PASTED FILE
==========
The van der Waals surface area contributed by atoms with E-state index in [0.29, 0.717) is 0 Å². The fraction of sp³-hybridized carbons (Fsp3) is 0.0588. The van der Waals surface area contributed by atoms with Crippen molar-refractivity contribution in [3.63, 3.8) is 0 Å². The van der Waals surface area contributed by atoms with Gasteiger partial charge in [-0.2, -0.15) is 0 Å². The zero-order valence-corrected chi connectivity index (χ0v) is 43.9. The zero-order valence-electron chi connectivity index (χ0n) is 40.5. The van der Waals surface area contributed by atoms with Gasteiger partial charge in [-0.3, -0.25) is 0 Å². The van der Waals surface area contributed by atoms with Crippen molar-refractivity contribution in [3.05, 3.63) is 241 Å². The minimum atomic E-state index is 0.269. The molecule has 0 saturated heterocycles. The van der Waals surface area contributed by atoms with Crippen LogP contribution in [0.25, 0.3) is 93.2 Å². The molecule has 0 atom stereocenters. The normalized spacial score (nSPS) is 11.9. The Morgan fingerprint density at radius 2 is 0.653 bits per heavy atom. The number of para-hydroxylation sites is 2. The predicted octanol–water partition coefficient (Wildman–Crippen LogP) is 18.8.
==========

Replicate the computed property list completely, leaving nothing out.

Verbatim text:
The van der Waals surface area contributed by atoms with E-state index in [0.29, 0.717) is 0 Å². The fraction of sp³-hybridized carbons (Fsp3) is 0.0588. The van der Waals surface area contributed by atoms with Crippen molar-refractivity contribution in [3.63, 3.8) is 0 Å². The van der Waals surface area contributed by atoms with Gasteiger partial charge in [-0.2, -0.15) is 0 Å². The zero-order valence-corrected chi connectivity index (χ0v) is 43.9. The zero-order valence-electron chi connectivity index (χ0n) is 40.5. The van der Waals surface area contributed by atoms with Gasteiger partial charge in [-0.3, -0.25) is 0 Å². The van der Waals surface area contributed by atoms with Crippen molar-refractivity contribution in [3.05, 3.63) is 241 Å². The minimum atomic E-state index is 0.269. The molecule has 0 saturated heterocycles. The van der Waals surface area contributed by atoms with Crippen LogP contribution in [0.25, 0.3) is 93.2 Å². The molecule has 0 atom stereocenters. The normalized spacial score (nSPS) is 11.9. The Morgan fingerprint density at radius 2 is 0.653 bits per heavy atom. The number of para-hydroxylation sites is 2. The predicted octanol–water partition coefficient (Wildman–Crippen LogP) is 18.8.